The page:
The meteoric rise in popularity of quarterback Tim Tebow this past season, known as Tebowmania, showed that as dominant as the NFL can be, its main storylines can swing rapidly based on short-term fads developed and coordinated by the whims of its fans and players.
Instead of traditional sources telling fans what to look for, fans have begun to take matters into their own hands and deciding what they want to look at and talk about.
With that in mind, let's break out the crystal ball. Here are some predictions for some of the biggest fads that will likely sweep the NFL this upcoming season.
This Cleveland Browns fan may have the right idea of penning an open letter to team management. Why should any fan have to face the prospect of a miserable season alone?
They shouldn't, and by penning a letter this fan is both voicing the feelings of his fellow fans and compelling the organization to act.
I expect, nay demand, an open fan letter from fans of these teams to their respective front offices by at least the midway point of the year (in no particular order):
-San Diego Chargers
-St. Louis Rams
Some player will do some kind of leaning motion, or kneel, or fall, or awkward step, similar to 2011's Tebowing (pictured) and Bradying.
At that moment, seizing on the moment in a flurry of creative genius, fans will take to the Internet and spin the movement as the latest and greatest of Internet sports memes/phenomena: (Insert player last name)-ing.
Fans will then be (Insert player last name)-ing in as many random places as possible, with each new pose getting proclaimed by fellow participants in the (Insert player last name)-ing movement as WIN (because this is an adjective used on the Internet).
After this initial flurry, the trend will wear itself out very quickly.
Every NFL pregame show, ESPN, 60 Minutes and the McLaughlin Group will catch wind of it and run long features about the player and the trend and the people doing it (video of which will be turned into a dubstep remix). Here at B/R, odds are we might have a 15-part slideshow of celebrities doing it.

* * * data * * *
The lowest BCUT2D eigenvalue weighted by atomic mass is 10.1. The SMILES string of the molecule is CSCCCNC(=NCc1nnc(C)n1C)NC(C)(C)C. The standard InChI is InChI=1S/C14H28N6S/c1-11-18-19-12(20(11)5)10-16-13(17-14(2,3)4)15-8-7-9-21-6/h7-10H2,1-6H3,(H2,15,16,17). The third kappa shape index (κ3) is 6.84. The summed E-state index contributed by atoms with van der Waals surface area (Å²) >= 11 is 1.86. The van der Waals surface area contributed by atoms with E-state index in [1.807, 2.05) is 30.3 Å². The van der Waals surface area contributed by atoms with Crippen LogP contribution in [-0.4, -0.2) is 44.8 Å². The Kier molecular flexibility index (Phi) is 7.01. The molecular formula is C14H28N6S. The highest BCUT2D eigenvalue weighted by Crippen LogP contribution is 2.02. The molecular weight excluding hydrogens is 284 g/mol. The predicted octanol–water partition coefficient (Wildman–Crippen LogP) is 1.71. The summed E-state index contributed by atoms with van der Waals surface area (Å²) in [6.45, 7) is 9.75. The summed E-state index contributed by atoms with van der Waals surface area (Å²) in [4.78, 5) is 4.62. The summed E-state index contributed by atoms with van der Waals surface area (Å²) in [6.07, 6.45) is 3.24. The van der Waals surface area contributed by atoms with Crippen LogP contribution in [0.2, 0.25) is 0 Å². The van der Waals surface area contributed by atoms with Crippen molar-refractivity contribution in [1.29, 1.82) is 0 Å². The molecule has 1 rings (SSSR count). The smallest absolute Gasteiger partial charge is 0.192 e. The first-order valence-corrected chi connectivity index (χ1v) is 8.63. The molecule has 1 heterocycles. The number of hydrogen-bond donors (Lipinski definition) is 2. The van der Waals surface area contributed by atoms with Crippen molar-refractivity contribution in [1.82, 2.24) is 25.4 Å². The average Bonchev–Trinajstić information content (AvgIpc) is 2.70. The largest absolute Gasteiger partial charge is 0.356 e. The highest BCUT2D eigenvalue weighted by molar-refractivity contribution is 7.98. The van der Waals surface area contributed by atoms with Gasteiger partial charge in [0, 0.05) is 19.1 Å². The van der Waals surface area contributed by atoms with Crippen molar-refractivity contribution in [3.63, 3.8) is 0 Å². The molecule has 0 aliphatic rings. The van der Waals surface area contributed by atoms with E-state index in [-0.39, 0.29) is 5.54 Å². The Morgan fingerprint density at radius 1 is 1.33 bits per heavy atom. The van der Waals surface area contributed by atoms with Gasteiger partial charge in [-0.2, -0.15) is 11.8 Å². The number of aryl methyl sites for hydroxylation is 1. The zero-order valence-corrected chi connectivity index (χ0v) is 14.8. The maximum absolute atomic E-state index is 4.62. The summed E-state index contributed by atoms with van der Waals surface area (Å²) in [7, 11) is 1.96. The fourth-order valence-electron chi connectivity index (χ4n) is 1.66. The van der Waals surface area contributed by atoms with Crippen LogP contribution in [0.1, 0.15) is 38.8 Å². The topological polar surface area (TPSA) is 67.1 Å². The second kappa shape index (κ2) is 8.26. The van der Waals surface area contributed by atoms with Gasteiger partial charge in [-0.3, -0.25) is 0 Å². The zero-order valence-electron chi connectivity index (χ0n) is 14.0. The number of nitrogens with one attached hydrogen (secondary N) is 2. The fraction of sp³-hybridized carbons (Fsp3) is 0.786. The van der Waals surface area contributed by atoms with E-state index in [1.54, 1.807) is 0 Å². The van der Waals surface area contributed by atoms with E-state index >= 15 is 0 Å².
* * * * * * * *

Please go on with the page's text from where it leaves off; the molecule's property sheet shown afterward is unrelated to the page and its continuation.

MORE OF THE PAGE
In other words, we'll all hate it in about two to three weeks.
FAIL (because this is also an adjective used on the Internet).
Beards can be a great thing (I've written a little bit on the subject), but like all good things, they must end.
Pittsburgh Steelers defensive end Brett Keisel may have the lead on this trend, as he shaved his beard in February in a charity fundraiser that likely raised over $40,000 for area hospitals.
As the hot summer training camp months begin to roll in, it's only a matter of time before more players attempt track down the nearest set of clippers.
Team jerseys will be getting plenty of discussion as the league makes its shift in apparel/jersey provider from Reebok to Nike (small pieces of Nike's NFL apparel line have been revealed to ESPN's Paul Lukas).
Given the outrage over some of Nike's jersey alterations in the world of college football (such as their work with the University of Oregon), there's no doubt some fans will be immediately turned off with what the company does with their favorite NFL team.
(As an interesting side note, this article about the recent sale of Tim Tebow New York Jets jerseys shows just how much of a market this kind of merchandise can produce.)
While league rules are strict on both shoe and sock color during games, there's no league rules on what can be worn during practices.
With that in mind, it wouldn't be too much of a surprise to see some players experiment with their footwear during practices.
Cam Newton demonstrated what this could look like, as he pulled out some bright yellow shoes during practices leading up to the Pro Bowl.
Likewise, projected first or second overall draft pick Robert Griffin III may have had the right idea as he busted out these outlandish socks to receive the Heisman Trophy.